I recently found myself admiring a beautiful Citroën SM together with an acquaintance of mine who is a devoted fan of all things Citroën. He immediately proceeded to list all the tour de force technology which he felt made the SM something special. My reply was that it’s not really that important what you put intoa car, but rather what you get outof a car. Here is another perfect example of this theory: The Mitsubishi 3000GT.
For a long time, my personal approach to cars has been that of a minimalist. “Less is more” is in my opinion the most intelligent principal within automotive development and production. In fact, many of the greatest icons within the world of classic cars are characterised by that precise simplicity in their concept. It’s not about more ingredients – just about the right ingredients.
As it is, I happen to truly admire the elegant Citroën SM, even if it’s not for the same reasons as my Citroën obsessed friend. I think I might even idolise the SM more than he does, as I haven’t owned one – yet. For that reason, I choose to use another car to illustrate my point: That it’s not about what a manufacturer puts into a car, but rather about what comes out of putting those elements into it. Let us take a closer look at the Mitsubishi 3000GT from 1990 – or 3000 GTO as it was dubbed on the Japanese market.
It’s a car we don’t see often nowadays, but it was actually introduced during a period where Japan were big on these high-tech sportscars. Honda NSX, Nissan 300ZX, Mazda RX-7, Subaru SVX and Toyota Supra were all from the same period and none of them can be regarded as anything but highly capable cars. Mitsubishi’s answer to that was technology – loads and loads of technology! With the exception of the American market which was given a simpler base model, that meant that both the European 3000GT VR4 and the Japanese 3000 GTO all had twin turbos bolted to their 24-valve V6 engines, four-wheel drive, four-wheel steering, active aerodynamics featuring automatically adjustable front and rear spoilers, electronically controlled suspension, and even adjustable exhaust modes. In short, Mitsubishi gave their top model every single gimmick which all of its competitors had combined between them.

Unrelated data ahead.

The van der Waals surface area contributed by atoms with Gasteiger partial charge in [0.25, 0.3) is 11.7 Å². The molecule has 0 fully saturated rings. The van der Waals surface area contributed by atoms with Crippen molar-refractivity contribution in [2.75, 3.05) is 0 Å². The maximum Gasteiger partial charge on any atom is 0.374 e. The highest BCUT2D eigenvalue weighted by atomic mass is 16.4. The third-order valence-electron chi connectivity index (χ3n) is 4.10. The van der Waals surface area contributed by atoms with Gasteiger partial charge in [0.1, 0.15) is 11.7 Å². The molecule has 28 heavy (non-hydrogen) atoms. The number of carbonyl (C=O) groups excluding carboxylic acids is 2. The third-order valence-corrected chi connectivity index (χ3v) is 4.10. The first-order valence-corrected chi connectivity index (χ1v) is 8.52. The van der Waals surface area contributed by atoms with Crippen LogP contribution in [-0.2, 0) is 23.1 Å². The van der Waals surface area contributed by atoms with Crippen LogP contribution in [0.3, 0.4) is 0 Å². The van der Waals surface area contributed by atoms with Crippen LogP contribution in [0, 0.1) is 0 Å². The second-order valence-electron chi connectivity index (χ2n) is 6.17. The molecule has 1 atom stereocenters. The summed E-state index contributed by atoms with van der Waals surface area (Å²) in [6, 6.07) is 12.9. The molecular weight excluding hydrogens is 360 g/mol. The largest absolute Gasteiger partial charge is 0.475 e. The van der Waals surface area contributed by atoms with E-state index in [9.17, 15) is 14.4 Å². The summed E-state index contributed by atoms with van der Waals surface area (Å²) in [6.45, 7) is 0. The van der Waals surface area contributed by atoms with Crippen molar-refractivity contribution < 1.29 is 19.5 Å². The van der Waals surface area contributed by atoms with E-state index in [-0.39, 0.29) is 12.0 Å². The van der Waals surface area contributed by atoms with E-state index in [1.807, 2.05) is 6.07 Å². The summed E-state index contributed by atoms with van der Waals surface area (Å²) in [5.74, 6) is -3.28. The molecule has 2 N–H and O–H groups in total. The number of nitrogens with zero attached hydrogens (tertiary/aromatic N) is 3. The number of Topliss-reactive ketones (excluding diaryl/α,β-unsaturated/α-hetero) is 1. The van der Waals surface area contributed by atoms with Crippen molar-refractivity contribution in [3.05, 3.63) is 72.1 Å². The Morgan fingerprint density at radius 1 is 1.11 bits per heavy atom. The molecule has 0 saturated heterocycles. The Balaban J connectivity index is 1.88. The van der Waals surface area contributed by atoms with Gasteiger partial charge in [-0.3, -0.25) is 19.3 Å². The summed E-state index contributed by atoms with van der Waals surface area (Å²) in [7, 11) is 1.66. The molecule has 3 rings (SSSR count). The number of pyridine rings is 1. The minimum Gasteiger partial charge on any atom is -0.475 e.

That I even remember the somewhat obscure 3000GT today is probably largely down to the conclusion which I read in a period German car magazine back when it was a brand new model. It would have been either Sport Auto or Auto, Motor und Sport, but I no longer recall which one. But their opinion was clear as they concluded words to the effect of Mitsubishi’s escalated arms race backfiring on them. I’ve been unable to find the exact German quote, but an American magazine clearly had a similar opinion as they wrote “Great performance, but it is by no means a great performance car”.
Of course those comments targeted the Mitsubishi as a new car, but I don’t see how much will have changed today. After all, a classic car certainly doesn’t become a better car either, just by filling it to the brim with technology. It’s much more about what you can extract from a car. And that is perhaps why the Mitsubishi didn’t create much of an impact back in the early nineties, and still doesn’t do so as an upcoming youngtimer today. Only four years after the launch of the high-tech Mitsubishi, Lotus practically reinvented “Less is more” when they introduced the small, light and simple Elise – a car which was practically born to be a loved and respected classic car.
But what say our ViaRETRO readers? Is less more? And an even more interesting debate could be: Will the Mitsubishi 3000GT ever become a real classic car?